What is Dementia?
Dementia covers a wide range of conditions that cause changes to the brain. These changes can affect memory, how a person thinks, their speech, and the ability to do everyday tasks. When people experience difficulty with memory or feel embarrassed in public when their language slows, it can also lead to increased confusion. Alzheimer’s Disease is probably the best known of these conditions.
48,000 people in Ireland are presently living with dementia and there are the same number again who are affected when you consider how family members have to adjust their own lives. More women than men have been diagnosed with dementia, 30,000 Irish women compared to 18,000 men. While it might be presumed that the reason for this is because women tend to live longer, research is ongoing.
Family members or those diagnosed with the condition should not be afraid to ask for help, more information or support. There was an increase of 20% in the number of calls to the Alzheimer helpline in 2014 which shows that people need more support.
What Happens When Someone Is Diagnosed With Dementia?
It can be quite scary for people coming to terms with a diagnosis or for family members who notice changes in a parent’s behaviour. Many presume that the only option will be nursing home care but that is far from the case. The Alzheimer Society of Ireland, together with Home Care companies such as ours at Comfort Keepers, can advise over the phone or in person. Understandably, people may be worried about future care, they may have financial concerns, they may know very little about dementia itself or what happens after diagnosis.
63% of people with dementia live in the community, some live on their own with the help of home carers calling daily. The early and middle stages of dementia can last for many years and it is perfectly possible for people to live in their own homes for many years following a diagnosis. Transport can be an issue, particularly in rural areas, as people lose the ability to drive safely. However, support groups, the community and carers can work together to provide lifts to hobbies, shopping, the library, groups and more.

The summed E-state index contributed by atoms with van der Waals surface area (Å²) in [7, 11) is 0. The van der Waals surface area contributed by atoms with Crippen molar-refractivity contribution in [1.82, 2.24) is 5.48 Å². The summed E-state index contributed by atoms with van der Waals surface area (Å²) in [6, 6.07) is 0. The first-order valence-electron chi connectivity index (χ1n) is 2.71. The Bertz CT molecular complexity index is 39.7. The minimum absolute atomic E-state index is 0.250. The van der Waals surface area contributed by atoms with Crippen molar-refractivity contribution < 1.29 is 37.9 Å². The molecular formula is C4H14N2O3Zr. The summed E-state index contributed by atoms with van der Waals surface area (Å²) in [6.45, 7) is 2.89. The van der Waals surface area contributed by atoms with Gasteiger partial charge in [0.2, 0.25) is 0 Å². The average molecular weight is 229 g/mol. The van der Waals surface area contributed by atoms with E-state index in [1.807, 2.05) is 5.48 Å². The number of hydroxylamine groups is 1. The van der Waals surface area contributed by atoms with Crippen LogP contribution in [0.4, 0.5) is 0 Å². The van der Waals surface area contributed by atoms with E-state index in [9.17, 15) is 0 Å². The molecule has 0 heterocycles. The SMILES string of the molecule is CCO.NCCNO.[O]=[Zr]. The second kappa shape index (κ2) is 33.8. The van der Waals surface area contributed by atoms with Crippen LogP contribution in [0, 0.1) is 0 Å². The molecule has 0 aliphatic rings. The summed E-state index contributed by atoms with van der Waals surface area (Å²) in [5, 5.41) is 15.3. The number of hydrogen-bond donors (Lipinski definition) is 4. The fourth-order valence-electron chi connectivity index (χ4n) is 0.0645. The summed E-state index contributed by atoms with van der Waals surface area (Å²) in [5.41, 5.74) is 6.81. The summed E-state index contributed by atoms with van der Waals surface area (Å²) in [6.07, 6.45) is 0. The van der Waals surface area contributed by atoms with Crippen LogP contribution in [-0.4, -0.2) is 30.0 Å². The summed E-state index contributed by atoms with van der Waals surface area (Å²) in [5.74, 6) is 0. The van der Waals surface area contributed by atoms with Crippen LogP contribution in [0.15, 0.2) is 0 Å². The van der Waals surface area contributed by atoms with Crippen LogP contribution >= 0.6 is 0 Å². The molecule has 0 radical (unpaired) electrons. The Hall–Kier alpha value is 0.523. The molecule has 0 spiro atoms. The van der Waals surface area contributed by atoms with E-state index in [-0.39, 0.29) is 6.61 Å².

How Can Home Carers Help?
When you consider that approximately 100,000 people in Ireland are affected by dementia, either as sufferers or as family members, it shows why home care is so important, family members need support with additional care from professional home carers in the form of respite. Caring for someone around the clock can be exhausting and family carers need to take care of their own health too.
Home carers can help with personal care, with companionship, by providing respite, by providing reminders for medication, helping with meal preparation, providing reassurance and support. If you or someone in your family has received a diagnosis or you have decided the time is right to have some home care, do contact your nearest Comfort Keepers office.